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Pierre Issa: maker of Sydney’s best butter

Pierre Issa is the man behind Sydney’s most delicious and most raved about range of hand-made artisan butters and boutique dairy products. After completing a marketing degree at university, Pierre soon realised he wanted to work as close as possible to the primary industries. His fascination with cream led him on a very swift journey to creating an outstanding range of European-style cultured butters (including a black truffle butter), made laboriously and lovingly by hand. Pierre shares his story of how a little churning in 2010 has led to a full scale operation:

A day in the life

What’s the philosophy behind your company?

To make products the old-school way before preservatives, colourings and additives were put into food.

Have you always worked in the food industry or is this a bit of a tangent?

No, I have no background in food, I’m not a chef. I’m interested in producing one product and producing that one product very, very well.

Are you surprised at how successful your products have been?

Yes, I always knew there was a gap in the market for good Australian cultured butter. Butter, being a commodity, was going to be a long shot if the hospitality industry didn’t embrace it. Pepe Saya butter is made by fermenting farm-gate cream, ageing that cream for four weeks, churning the cream, and then hand working the butter. This is not a machine-made product.

Tell us about your black truffle butter…

Pepe Saya truffle butter is a seasonal item, coinciding with the local black Perigord truffles available from July to August in Marulan, the Southern Highlands, Canberra, Tasmania and Western Australia. We microplane 10% fresh black Perigord truffle into our unsalted cultured butter. We receive enquiries about it all year round, so I would say it definitely has its die-hard fans.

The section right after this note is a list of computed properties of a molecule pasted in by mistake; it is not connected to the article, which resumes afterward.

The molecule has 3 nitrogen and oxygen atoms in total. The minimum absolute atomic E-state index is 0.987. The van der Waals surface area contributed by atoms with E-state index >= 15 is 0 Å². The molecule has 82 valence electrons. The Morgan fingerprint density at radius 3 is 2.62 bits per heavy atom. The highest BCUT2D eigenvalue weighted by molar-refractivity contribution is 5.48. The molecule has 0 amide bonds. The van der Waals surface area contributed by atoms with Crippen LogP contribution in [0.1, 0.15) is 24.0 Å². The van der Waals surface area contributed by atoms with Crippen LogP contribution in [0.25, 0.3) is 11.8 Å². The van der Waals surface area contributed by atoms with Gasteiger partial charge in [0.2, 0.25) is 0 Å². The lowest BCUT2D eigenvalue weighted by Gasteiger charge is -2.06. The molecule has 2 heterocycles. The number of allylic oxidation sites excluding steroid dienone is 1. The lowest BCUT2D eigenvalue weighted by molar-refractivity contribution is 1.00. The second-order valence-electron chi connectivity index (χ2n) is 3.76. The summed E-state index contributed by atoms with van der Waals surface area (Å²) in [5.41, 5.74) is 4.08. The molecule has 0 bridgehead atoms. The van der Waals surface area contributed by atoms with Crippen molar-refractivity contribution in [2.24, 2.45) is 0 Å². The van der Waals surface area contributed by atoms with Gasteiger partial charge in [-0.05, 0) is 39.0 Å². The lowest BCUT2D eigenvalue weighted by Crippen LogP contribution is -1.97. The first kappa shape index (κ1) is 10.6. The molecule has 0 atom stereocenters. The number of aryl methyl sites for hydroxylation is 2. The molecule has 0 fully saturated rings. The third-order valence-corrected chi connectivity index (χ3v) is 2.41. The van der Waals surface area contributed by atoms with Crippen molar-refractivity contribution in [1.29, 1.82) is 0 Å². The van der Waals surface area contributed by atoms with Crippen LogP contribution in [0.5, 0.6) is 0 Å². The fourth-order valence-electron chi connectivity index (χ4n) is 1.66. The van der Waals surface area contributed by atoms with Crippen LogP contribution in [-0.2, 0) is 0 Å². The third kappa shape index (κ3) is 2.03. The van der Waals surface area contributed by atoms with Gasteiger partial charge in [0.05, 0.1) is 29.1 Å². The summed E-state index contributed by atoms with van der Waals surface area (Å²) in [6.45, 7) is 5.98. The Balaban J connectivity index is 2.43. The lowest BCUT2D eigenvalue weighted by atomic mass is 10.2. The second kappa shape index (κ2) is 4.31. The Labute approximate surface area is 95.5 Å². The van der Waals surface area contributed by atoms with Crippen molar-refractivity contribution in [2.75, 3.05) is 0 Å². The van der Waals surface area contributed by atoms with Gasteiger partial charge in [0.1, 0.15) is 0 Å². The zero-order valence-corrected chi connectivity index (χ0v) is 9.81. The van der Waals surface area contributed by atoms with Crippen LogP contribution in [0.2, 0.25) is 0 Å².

Pepe Saya Cultured Butters

What’s your favourite thing to make using truffle butter?

My absolute favourite dish to make with the truffle butter would have to be fresh local scallops: place a knob of Pepe Saya truffle butter on top of each scallop, then wrap in filo pastry to make a little money bag. Brush with a little ghee (clarified butter), then bake in a hot oven. When you bite into the filo it’s an explosion of truffle butter, and scallop, and truffle butter. You get the idea…

Any new projects in the works?

We’re in the process of setting up a Melbourne distribution network to service all the great Melbourne food establishments.

Pepe Saya Truffle Butter

 

Best Kept Secrets

I khoollect a few…

Right now I’m loving the old-school faux bone-handled butter knives that we source from local antique shops. We engrave the blade with the Pepe Saya logo and sell these at our market stalls. I also couldn’t live without my Lebanese coffee pot (a.k.a Raquee) which brews my tea without bringing it to a boil.

What’s your favourite item in your khoollection?

I have a tryptic water colour painting of the fishing village of Byblos, Lebanon where I spent much of my childhood. I remember riding my BMX along the wave breaker and wharf. It hangs on my wall over the dining table and I love it greeting me each day when I arrive home.

Your favourite thing to eat?

Savoury: Crusty bread, butter, ox heart tomato, fresh basil and salt.
Sweet: Baked buttermilk ricotta cheesecake.

Urban Favourites

Where do you call home and what do you love most about it?

Alexandria, Sydney. I love the location, the fact that I’m 10 minutes from the city centre, and have access to beautiful city parks and pools, as well as beaches. It’s always buzzing with people out and about.

Pepe Saya

Your favourite place for coffee?

Single Origin and Rueben Hills in Surry Hills. These are great places to relax, chill or catchup for a quick meeting on the go.

Best spot for breakfast?

Cornersmith in Marrickville. I love their philosophy on food and provenance, and the care and love that goes into sourcing quality ingredients for their menu.

Where do you like to head for dinner?

Rockpool. I love the art deco surroundings, the food is outstanding, and the menu really captures Australian modern cuisine.

Best place to pick up artisan products?

Carriageworks and Northside Produce Market.

How do you spend a lazy Sunday?

Sleeping in if I can. A quick stroll to my local coffee shop to get a caffeine fix, a swim in our local pool, and a motor bike ride and plenty of food in between everything else.

If you could live anywhere else, where would it be?

It would have to be a farm on the South Coast of New South Wales, Australia.

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